• The findings support previous research from Lohmann and Brothers, which indicated that adult loggerhead sea turtles use magnetic fields to find their way back to the beach where they themselves hatched. The new research implies that sometimes the turtles mistakenly nest at a different beach with a similar magnetic field, even if that beach is geographically far away from the beach on which they hatched – like on the opposite coast of Florida.
  • Conservation efforts should consider the importance of a beach’s magnetic field for attracting loggerhead sea turtles. Sea walls, power lines and large beachfront buildings may alter the magnetic fields that turtles encounter.

 

“Loggerhead sea turtles are fascinating creatures that begin their lives by migrating alone across the Atlantic Ocean and back. Eventually they return to nest on the beach where they hatched – or else, as it turns out, on a beach with a very similar magnetic field,” said Kenneth Lohmann, professor of biology in the College of Arts and Sciences at UNC-Chapel Hill. “This is an important new insight into how sea turtles navigate during their long-distance migrations. It might have important applications for the conservation of sea turtles, as well as other migratory animals such as salmon, sharks and certain birds.”

 

Lohmann and Brothers are available for interviews. Please let us know if you’d like to arrange a time to learn more. The video below, raw b-roll footage and accompanying artwork are all available upon request.

 

To watch a video with more information on the study, view below or visit https://youtu.be/l-mxrQE3zuw.

 

 

About the University of North Carolina at Chapel Hill

The University of North Carolina at Chapel Hill, the nation’s first public university, is a global higher education leader known for innovative teaching, research and public service. A member of the prestigious Association of American Universities, Carolina regularly ranks as the best value for academic quality in U.S. public higher education. Now in its third century, the University offers 77 bachelor’s, 111 master’s, 65 doctorate and seven professional degree programs through 14 schools and the College of Arts and Sciences. Every day, faculty, staff and students shape their teaching, research and public service to meet North Carolina’s most pressing needs in every region and all 100 counties. Carolina’s more than 322,000 alumni live in all 50 states, the District of Columbia and 165 countries. More than 175,000 live in North Carolina.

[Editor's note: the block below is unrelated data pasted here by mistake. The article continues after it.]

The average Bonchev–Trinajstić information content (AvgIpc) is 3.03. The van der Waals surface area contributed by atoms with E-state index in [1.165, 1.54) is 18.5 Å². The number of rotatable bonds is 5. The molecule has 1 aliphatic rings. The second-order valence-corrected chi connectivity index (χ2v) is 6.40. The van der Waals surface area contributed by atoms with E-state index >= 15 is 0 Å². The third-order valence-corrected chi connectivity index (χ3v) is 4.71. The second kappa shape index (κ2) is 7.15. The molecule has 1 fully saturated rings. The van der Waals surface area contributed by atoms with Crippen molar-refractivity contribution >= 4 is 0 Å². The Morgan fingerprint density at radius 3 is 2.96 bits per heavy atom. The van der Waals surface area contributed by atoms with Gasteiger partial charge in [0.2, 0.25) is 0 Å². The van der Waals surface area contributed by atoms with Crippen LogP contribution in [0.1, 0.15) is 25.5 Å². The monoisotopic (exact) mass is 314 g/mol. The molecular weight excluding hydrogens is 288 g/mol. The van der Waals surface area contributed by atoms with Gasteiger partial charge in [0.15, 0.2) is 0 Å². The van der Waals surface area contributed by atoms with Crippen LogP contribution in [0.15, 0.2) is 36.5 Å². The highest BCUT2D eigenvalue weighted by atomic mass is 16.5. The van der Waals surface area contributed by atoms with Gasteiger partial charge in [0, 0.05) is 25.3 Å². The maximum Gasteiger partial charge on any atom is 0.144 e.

University Communications Contact: Audrey Smith, (919) 445-8555, audrey.smith@unc.edu

 

UNC-Chapel Hill experts available to discuss autism

UNC-Chapel Hill experts available to discuss autism

 

April is Autism Awareness Month and University of North Carolina at Chapel Hill researchers and clinicians are behind much of the leading research and clinical service for autism. UNC-Chapel Hill launched the UNC Autism Research Center in 2017 and is second in the world in peer reviewed research on autism, with 32 departments and almost 100 researchers who have awards for autism-focused research. Our experts are available to discuss topics, including:

 

  • Statistics on the number of individuals with autism in the U.S. and in North Carolina
  • Genetic and environmental risks for autism, including UNC-Chapel Hill’s participation in the nation’s largest study of genetics in autism (SPARK)
  • Brain changes that occur during the first two years of life that result in the emergence of autism, and the scans that can reveal these changes
  • How to recognize the symptoms of autism in a child and the importance of early intervention strategies for infants and toddlers
  • How to support the transition from high school to college or employment for adolescents and young adults with autism
  • Statistics on autism in adulthood including rates of employment, quality of life and service needs
  • The emerging field of aging with autism
  • Clinical trials treating autism with sulforaphane (broccoli extract)

 

 

If you’d like to speak with an expert, call (919) 445-8555 or email mediarelations@unc.edu.